Surprisingly, a 35-year-old woman from Ahmedabad is even ready to dump her husband if Dr Shah selects her. “Also, there are a few who want a live-in relationship with him,” he said.

Dr Shah is planning to come to Ahmedabad in November to tie the knot.

Dehradun ranks 5th on NRIs’ list of property investment destination

The Rupee’s sharp dip against the US dollar has made temptations for non-resident Indian (NRI) to buy property with realtors expecting an increase of 35% in business enquiries from the expatriates this year, reveals the associated chamber of commerce and industry of India (Assocham) recent findings.

Releasing the Assocham paper on “Falling Rupee sparks property boom from NRIs” D S Rawat, Secretary General Assocham said, “With the rupee riding low against the dollar, Indian residents are looking to accelerate investment plans back home”. The rupee has fallen by about 34% against the US dollar since August 2011 and crossed 65 against the dollar.

The survey highlighted that Bangalore is the most favourite property investment destination for NRIs followed by Chennai (2nd), Mumbai (3rd), Ahemdabad(4th), Dehradun (5th). A lot of Punjabis settled in Canada and UK are expected to invest more in Chandigarh sub-urban like Dera basi, Mohali and Panchukla. This time, there is a lower demand for the Delhi-NCR market, adds the Assocham survey.

Assocham conducted a random survey of nearly 1,250 real estate developers in Delhi-NCR, Dera Basi, Mohali near chandigarh, Mumbai, Kolkata, Bangalore, Hyderabad, Ahemdabad, Pune, Dehradun, Chennai etc. The survey reveals that interest for buying property by NRIs have increased due to favourable exchange rates.

“The Indian property developers are anticipating a 35% surge in enquiries to NRI-based purchasers as the rupee dip against the dollar last six months. The decline in rupee has increased property sales because people want to get value for their money”, added majority of developers.

Rawat further said, “It’s definitely not good news for people back at home, but for a non-resident Indian (NRI), this is definitely the best time to invest. At the moment any non-resident Indian buying a property in India can save around 20-30% on his/her property value.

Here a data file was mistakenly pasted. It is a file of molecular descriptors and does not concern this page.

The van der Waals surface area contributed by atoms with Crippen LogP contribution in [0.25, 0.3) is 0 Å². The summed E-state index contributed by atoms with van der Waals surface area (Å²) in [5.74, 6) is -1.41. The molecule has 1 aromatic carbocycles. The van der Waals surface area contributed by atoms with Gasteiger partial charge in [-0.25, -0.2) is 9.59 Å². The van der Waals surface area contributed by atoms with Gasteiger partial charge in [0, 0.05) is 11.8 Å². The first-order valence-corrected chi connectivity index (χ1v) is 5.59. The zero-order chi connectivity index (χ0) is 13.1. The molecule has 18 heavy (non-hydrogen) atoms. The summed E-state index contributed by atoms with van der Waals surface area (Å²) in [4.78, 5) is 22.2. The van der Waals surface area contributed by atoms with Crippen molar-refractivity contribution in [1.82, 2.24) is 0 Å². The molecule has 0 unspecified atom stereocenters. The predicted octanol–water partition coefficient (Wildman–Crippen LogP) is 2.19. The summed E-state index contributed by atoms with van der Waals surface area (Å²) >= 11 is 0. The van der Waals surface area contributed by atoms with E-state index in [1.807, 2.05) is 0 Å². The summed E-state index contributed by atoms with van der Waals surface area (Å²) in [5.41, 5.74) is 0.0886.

The enquiries may go up further if rupee continues to slide, adds majority of the real estate developers.

The majority of real estate developer said, the NRI traffic is coming primarily from the UAE/Gulf region, US, Singapore, Australia, UK, Canada, South-Africa etc. The demand is more for high end properties and commercial buildings.

As per the recent estimates, nearly 5 million Indian expatriates live in the six Gulf Co-operation Council (GCC) countries of Bahrain, Kuwait, Oman, Qatar, Saudi Arabia and the UAE, and they remit close to $30 billion to India every year and have been growing over the years.

Buying a property back home is the top-most priority of every non-resident Indian, at least for those living in the foreign countries as the weakening rupee has given an impetus to fulfill that objective, added 75% of the real estate developers.

The Indian developers are optimistic and expecting to get a good number of booking this year. Their confidence is based on the fact that the rupee is plunging and has fallen 35% in last one year, adds the survey.

The enquiries from NRIs especially from the Middle-East, Europe, the US and Singapore for buying property in India have also risen by 20-25% following the rupee’s depreciation.

The record decline in the value of the Indian rupee and the sluggish realty market, proved to be a double delight for overseas Indians investing in property here, adds the Secretary General.

NRI Alert: India bans duty-free import of TVs

The plunge in the Indian rupee was, so far, good news for expat Indians, but it has now started taking its toll.